As a mother of a two-year-old and a four-month-old, one of the most challenging aspects of the pandemic has been navigating working from home while caring for loved ones and keeping our household running.  I, like many parents, am juggling work responsibilities along with my roles as parent, daughter, grand-daughter, teacher, nanny, and housekeeper – often, all at the same time.  As I hide in my car writing this (the only place I can find a little quiet), I know I am not alone.  As a large portion of this nation’s workforce shifted overnight to working from home while simultaneously losing access to caregivers and childcare, employees and employers alike have struggled with this new reality.

While an employer may have a concern about the productivity of its employees, employees may feel unsupported, and in some cases, discriminated against as a result of staffing decisions made during this time.  As employees and employers attempt to navigate these unchartered waters, it is important for everyone to understand the limitations of what is and is not acceptable.

Family responsibilities discrimination (FRD) or caregiver discrimination is when an employee is discriminated against based on his/her perceived family caregiving responsibilities.  Types of employees who face FRD include pregnant women, parents of young and/or disabled children, and those taking care of aging or sick parents or partners.  FRD is based on a stereotype that an employee is not as capable because he or she has (or is assumed to have) caregiving responsibilities.  Examples of FRD include passing over an employee with young children for promotions or offering better assignments to an employee without children because the childless employee is viewed as more dedicated; permitting flexible schedules for those employees without caregiving responsibilities, but refusing to be flexible for employees with young or sick loved ones; or firing someone who is pregnant because it is believed that as a new parent she will not be as committed to the position.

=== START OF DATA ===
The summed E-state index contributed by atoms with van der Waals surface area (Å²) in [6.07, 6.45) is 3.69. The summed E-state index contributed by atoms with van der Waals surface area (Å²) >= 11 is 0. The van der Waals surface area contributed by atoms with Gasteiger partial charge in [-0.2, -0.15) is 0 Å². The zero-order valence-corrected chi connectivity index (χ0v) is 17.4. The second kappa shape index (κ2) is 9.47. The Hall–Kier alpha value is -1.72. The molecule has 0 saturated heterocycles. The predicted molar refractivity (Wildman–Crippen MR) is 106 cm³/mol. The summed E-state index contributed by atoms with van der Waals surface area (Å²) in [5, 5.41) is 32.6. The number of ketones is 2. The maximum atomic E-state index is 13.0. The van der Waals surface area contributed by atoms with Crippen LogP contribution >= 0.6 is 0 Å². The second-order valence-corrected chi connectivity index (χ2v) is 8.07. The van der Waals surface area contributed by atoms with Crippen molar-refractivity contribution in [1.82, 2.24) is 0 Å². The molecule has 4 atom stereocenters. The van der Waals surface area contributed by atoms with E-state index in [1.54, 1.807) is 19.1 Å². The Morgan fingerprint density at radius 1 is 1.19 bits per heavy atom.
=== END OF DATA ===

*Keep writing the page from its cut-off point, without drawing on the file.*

While there are no federal statutes that expressly protect against FRD, employees can find federal protections in Title VII of the Civil Rights Act of 1964 (“Title VII”), the Family and Medical Leave Act (“FMLA”), the Americans with Disabilities Act (“ADA”), Federal Executive Order 13152 (which prohibits employment discrimination against federal employees because of their status as a parent), and the Equal Pay Act.  Furthermore, several states, cities, and counties (like Alaska, the District of Columbia, Atlanta, Georgia, and Tampa, Florida) have adopted provisions prohibiting discrimination based on family responsibilities.  The Equal Employment Opportunity Commission has also adopted guidance on this topic.

During this time of uncertainty and chaos, it is important that employers permit flexibility whenever possible so that employees can better manage their caregiving responsibilities and workplace demands without feeling more overwhelmed than is necessary.  It is also extremely important that supervisors are properly trained on the employer’s policies (especially those pertaining to flex-work schedules, PTO, etc.), remain consistent in their implementation and continue to ensure that all evaluations (formal as well as informal) are tied to actual performance metrics and not stereotypes or assumptions.

The last few weeks have taught us many lessons – one of which is that working from home does not have to mean sacrificing productivity.  However, it is important to acknowledge the difficulties faced by both employers and employees and for both to feel supported and accommodated during this adjustment period.

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